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I looked at this question, however, it pumps water of a full tank out from the top of the tank. My question is a bit different, but mostly similar.

There is a cylindrical tank with a radius of 3ft, height of 15ft. It is partially filled with water (4ft deep). We want to pump the water out of a spigot that is 20ft off the floor. The water weighs 62.4 pounds per cubic foot.

How can I set up the integral to represent the work done in pumping out that water? I'll evaluate it on my own.

If the tank was full, and we weren't pumping the water from a spigot 20 ft off the floor, I know the integral representation of the work required would be

$$\int_0^{15} 62.4(9\pi)(15-h)dh$$

Which, cleaned up, is:

$$516.6\pi\int_0^{15}(15-h)dh$$

But I'm unsure of how to set up the integral when the tank isn't full of water, and when the water is being pumped from a height higher than the top of the tank. Can anyone steer me in the right direction?

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To draw the problem in a coordinate system, choose a positive $x$ axis in the downward direction since the motion is vertical. Take the spigot at $x = 0$, the top of the tank at $x = 5$, the surface of the water at $x = 16$ and the floor at $x = 20$. The partition of water is therefore the closed interval $[16,20]$ on the $x$ axis.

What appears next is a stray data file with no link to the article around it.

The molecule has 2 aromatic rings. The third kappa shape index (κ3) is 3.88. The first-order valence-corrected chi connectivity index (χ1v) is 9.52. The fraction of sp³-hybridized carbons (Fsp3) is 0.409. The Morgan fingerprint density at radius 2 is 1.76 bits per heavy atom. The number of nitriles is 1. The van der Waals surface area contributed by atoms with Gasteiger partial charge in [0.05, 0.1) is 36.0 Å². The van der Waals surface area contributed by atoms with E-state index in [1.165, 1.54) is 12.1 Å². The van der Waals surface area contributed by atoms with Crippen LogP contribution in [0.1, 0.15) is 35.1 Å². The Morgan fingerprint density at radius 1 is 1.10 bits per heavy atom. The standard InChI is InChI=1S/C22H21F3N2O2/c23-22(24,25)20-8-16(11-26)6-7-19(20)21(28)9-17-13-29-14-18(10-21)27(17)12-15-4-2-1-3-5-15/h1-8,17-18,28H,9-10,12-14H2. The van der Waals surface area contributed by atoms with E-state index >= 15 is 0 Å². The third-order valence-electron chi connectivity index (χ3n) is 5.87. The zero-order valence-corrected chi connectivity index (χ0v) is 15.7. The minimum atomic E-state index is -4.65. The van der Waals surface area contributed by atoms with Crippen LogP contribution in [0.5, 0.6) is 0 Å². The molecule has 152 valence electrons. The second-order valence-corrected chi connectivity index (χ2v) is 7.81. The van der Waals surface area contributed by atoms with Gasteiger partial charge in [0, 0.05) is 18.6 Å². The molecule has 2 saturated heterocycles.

Take an element of volume as a circular disk having thickness $\Delta_i x$ and radius $3$, the volume is $\Delta_i V = 9 \pi \Delta_i x$. Then take $62.4$ as the weight in pounds per cubic foot, the force required to pump an element is $\Delta_i F = 561.6 \pi \Delta_i x$.

If $\Delta_i x$ is close to $0$, then the distance through which an element moves is approximately $x_i$. Thus the work done pumping an element to the top of the tank is $\Delta_i W = 561.6 \pi x_i \Delta_i x$ and the integral is:

$$ W = 561.6 \pi \int_{16}^{20} \! x \, \textrm{d}x $$

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You would make the $(15-y)$ in to $(20-y)$, because that's the height the water has to go to. Also, you would take the bounds and set it to the bottom of the water to the height of the water level. In this case, it would be from 0 to 4.

$62.4(9π)∫(20−h)dh$,bounds go from 0 to 4

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